I sat for a long time in my car, shaking, crying and wondering who I was, now. Did I want to be that person? In all of life’s struggles and setbacks I had always been able to count on myself as an “A” student. In university I would go for long walks before an exam, enjoying pulling together all the threads of a course into new connections and questions. Now, I couldn’t even read the exam questions, and I wrote with handwriting I didn’t recognize. Four years after dday and I was still discovering how I damaged I was and how much of “me” was gone.

So, “trauma-like”, my ass. Don’t start diminishing my symptoms again, or how much they have cost me, or the courage and hard work it has taken me keep participating in life. Just. Don’t. And if the bottom of the trauma iceberg is too big for your training to manage, hold my beer.

Get the facts from the right resource and know them

We need the right information so we can stand up for ourselves, the symptoms we have, what they mean, and what treatment we should be receiving. We start by learning about the DSM-5.  The letters stand for Diagnostic and Statistical Manual of Mental Disorders—5th Edition, a publication of the American Psychiatric Association that “offers common language and standard criteria for the classification of mental disorders.”

We start here because the field of traumatology is developing rapidly through research and growing clinical knowledge. There are significant changes in the DSM-V(5) approach to traumatic stress than in previous editions. (Before this edition, other changes had happened, too.) In the DSM-5, PTSD is no longer in the section on anxiety disorders. It is in a new section for “trauma and stressor related disorders”. New symptoms have been added while others are gone or revised. Symptoms are clustered differently in some cases, and the minimum symptom number for some clusters have changed. Go here to find out more:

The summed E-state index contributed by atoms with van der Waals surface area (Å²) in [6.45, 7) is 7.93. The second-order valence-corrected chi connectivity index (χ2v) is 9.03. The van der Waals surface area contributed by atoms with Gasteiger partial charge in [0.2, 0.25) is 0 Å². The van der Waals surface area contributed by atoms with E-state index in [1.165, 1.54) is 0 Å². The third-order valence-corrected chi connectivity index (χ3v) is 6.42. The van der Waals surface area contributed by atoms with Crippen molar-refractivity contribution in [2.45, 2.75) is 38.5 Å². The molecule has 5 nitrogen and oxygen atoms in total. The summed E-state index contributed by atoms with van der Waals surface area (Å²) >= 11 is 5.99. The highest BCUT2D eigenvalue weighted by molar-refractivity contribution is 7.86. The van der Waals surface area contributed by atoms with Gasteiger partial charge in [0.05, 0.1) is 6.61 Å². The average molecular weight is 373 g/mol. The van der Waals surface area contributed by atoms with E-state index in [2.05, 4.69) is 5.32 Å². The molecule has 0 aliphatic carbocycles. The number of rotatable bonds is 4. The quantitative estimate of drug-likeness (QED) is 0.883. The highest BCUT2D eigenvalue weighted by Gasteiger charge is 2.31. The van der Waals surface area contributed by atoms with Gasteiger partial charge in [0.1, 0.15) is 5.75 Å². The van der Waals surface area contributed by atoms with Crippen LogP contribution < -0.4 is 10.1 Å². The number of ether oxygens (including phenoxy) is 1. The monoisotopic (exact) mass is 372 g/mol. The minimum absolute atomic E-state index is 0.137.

Why do I need to know this? Can’t I trust the “experts” do?

Unfortunately, no. Not all “experts” keep up with this rapidly developing field of trauma research and care, or the basics of how a correct diagnosis is made. Just last month a collaborating researcher (who prefers anonymity for now) sent me a link to a blog from an “expert” who presents himself as pro-partner and talks “trauma”. But he also seemed to cast doubt on lived partner experience of trauma symptoms. To support his nuanced diminishing of the trauma reality he claimed that a “formal” diagnosis for PTSD required persistent symptoms to last for at least six months. This is not true. The diagnosis for PTSD can be made when the symptom criteria are met for longer than one month, not six months. Spreading misinformation is wrong, if it was done on purpose. If it was a mistake—aren’t you a little alarmed at how wrong he is about such a basic part of correct diagnosis? And that mistake is not one of the recent changes!